I’ve got a great dog, a turtle who will live for 80 years, and three opinionated cats. Right now there are several household members who will take care of them should I get in an accident, or have to go into the hospital. What should someone who lives alone be considering for their pets? I can’t imagine anything worse than coming from the hospital to find malnourished (or worse) pets. One tool is a Pet Care card. Carry it in your wallet to let people know who to call if you wind up in the hospital . Also consider posting one on your fridge for first responders in the case of a medical emergency at home. Send me an e-mail with your mailing address, and I will send you the card that I give my clients.
When doing estate planning, we (lawyers and clients alike) tend to focus on “titled assets” like real estate, bank accounts, retirements accounts, etc. while in reality, many of our most precious possessions are “untitled assets” or personal property. This includes jewelry, artwork, collections, furniture, special decorations, and even pets.
In our day to day life, our mother or grandmother’s special tea pot may well hold a spot in our emotional life that no bank account could. When a loved one passes away, it is these items, precious in our memories and family traditions, but negligible in fungible value, that cause the greatest strife. When a parent dies leaving behind a cat and a dog, who will take care of them? When your children remember Christmas at the grandparents’ farm, who will be the steward of the family Christmas tree ornaments? Which daughter or granddaughter will wear an antique engagement ring? And who will have the hope chest that has been passed down for three generations?
These questions exist in families across cultures and socioeconomic strata and as families blend and break, the questions become more complex. At your next family gathering, take a moment to look around and think about which items carry family memories, and perhaps ask your children or your parents which items are important to them. This information can be kept in a memorandum with your estate planning documents, and amended as needed. Make a note of what you’d like to go where, and let your family, friend or neighbor know why. It can make your gift a part of your legacy in a way that a list of probate assets never will.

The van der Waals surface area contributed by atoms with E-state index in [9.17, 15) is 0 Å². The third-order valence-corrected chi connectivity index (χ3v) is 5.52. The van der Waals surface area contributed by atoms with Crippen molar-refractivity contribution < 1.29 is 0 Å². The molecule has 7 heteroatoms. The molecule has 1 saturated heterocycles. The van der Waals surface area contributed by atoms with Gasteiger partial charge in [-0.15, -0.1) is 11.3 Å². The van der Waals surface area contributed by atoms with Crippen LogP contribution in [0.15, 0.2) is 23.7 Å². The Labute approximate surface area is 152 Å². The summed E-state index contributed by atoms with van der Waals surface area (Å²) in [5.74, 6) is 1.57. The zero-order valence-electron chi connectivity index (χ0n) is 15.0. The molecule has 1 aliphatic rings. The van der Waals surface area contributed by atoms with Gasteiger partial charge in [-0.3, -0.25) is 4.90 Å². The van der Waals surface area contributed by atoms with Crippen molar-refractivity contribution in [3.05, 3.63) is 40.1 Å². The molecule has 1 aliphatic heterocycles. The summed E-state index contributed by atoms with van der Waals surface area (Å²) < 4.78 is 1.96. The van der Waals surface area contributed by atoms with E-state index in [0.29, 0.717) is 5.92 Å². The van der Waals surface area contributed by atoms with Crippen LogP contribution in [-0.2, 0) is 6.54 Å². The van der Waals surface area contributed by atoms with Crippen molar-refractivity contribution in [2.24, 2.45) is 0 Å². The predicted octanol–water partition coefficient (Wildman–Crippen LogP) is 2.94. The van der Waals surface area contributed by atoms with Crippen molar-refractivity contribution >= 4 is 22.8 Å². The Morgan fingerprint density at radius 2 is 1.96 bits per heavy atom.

I recently conducted an estate planning seminar, and one of the most confusing subjects was “what, exactly, is a trust, and what does it do?” (followed closely by “do I need one?”) The reason this is so hard to understand has to do with the abstract nature of a trust. When you own something, you usually have both “title”– that is you say “it’s mine”, and the use or benefit of the item. If it’s your bicycle, for example, the “title” is in your name, and you get to ride it. Generally, this is what we mean when we talk about owning something.
A trust effectively splits the title from the beneficial interest. So the trustees hold title to the asset, for the benefit of someone else. The trustee is given responsibility (or duty)for managing the property, in the manner specified by the trust document, while honoring both the donor’s intentions and the interest of the beneficiary. So for example, if you were leaving $100,000 of life insurance money to your children, you might want someone else to manage this money for them until they reached a certain age. The manager would be the trustee, while the children would be the beneficiaries.
Trusts come in many many varieties, depending on the type of asset that is in them (for example, real estate trust or insurance trust), whether or not they can be changed (revocable vs. irrevocable), and when they come into effect (inter vivos is during lifetime, testamentary is upon death).
A will, on the other hand, is simply a document that disposes of your assets upon death. A will can create a trust, or put assets into a trust. And that final question, “do I NEED a trust?” depends on the type of assets you have, and what you want to do with them. This is the kind of question you’d want to discuss with your estate planning attorney….